>   module Enumerable
> 
>     def map(&block)
>       o = self.class.new
>       each do |e|
>         o << yield(e)
>       end
>       o
>     end
> 
>   end

But that breaks a lot of useful stuff. e.g.

   a = File.open("/etc/passwd") { |f| f.map { |line| line.split(':') } }

or

   str = File.read("/etc/passwd")
   a = str.map { |line| line.split(':') }

That is: the contract for map is to run through an Enumerable and build the
results into an Array. It is not intended to run through an Enumerable and
to append the results into a new instance of whatever class that object
originally was.

It may not even be possible to create a new instance of that class, if the
initialize method requires arguments.

Aside: I suppose you could have such a pattern if you explicitly provided
the object to append to.

  module Enumerable
    def into(target=[], &blk)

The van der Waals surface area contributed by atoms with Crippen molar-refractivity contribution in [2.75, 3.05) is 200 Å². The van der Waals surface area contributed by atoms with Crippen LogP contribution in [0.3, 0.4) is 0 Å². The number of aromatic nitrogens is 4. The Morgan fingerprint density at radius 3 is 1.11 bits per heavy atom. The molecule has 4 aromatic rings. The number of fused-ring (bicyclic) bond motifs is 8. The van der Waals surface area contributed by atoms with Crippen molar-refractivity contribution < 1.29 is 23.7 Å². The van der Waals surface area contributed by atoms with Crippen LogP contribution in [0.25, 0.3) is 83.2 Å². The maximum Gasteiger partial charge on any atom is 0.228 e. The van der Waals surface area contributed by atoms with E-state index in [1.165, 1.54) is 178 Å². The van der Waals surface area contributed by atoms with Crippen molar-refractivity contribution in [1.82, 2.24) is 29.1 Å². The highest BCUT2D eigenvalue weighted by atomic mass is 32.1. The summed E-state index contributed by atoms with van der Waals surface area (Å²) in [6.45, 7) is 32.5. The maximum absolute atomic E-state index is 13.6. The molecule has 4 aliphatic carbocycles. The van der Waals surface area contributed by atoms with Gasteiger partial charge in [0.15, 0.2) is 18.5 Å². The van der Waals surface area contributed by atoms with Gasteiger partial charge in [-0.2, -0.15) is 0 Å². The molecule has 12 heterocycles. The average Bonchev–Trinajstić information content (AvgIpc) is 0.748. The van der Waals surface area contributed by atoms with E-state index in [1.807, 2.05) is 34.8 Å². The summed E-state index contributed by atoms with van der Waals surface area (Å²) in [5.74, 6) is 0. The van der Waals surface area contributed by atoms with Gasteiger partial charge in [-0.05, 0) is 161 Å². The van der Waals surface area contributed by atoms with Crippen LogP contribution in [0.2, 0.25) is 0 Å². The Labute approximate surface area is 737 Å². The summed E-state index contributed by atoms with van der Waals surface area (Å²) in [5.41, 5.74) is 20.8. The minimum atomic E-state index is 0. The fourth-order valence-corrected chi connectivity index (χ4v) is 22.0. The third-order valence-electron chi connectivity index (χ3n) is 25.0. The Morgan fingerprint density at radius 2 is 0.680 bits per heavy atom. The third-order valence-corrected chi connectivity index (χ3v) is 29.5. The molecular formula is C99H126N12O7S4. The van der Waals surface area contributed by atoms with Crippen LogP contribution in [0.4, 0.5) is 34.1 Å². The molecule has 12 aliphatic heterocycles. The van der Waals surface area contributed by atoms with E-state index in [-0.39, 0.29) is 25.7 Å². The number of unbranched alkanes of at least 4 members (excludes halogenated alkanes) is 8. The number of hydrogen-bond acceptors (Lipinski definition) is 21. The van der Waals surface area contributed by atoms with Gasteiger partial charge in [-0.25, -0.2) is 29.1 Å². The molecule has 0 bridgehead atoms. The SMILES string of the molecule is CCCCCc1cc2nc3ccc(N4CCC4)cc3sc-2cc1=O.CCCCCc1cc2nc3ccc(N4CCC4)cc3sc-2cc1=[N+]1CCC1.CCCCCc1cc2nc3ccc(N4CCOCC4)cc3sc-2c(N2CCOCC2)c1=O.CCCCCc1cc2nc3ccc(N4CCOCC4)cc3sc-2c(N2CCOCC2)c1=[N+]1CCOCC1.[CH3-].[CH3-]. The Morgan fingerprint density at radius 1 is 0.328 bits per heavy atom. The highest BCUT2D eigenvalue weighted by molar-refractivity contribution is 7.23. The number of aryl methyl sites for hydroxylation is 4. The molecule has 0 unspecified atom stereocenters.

blk ||= lambda { |e| e }
      each { |e| target << blk[e] }
      target
    end
  end

  src = "one\ntwo\nthree\n"
  p src.into([])
  p src.into("") { |e| "*#{e}" }
  src.into($stdout) { |e| e.upcase }   # process a line at a time

  data = ["one\n", "two\n", "three\n"]
  p data.into("")

Perhaps even map itself could take the thing to write 'into' as an argument.

You could also argue that Hash#update should accept any Enumerable as its
argument, so you could write

  a = [[1,:one], [2,:two], [3,:three]]
  h = {}.update(a)

to convert an associative array to a hash.

But I've never needed either construct. Probably these things belong in the
Facets library, if not there already. There is value in minimising the
amount of magic in the core language, and there's a lot there already.

B.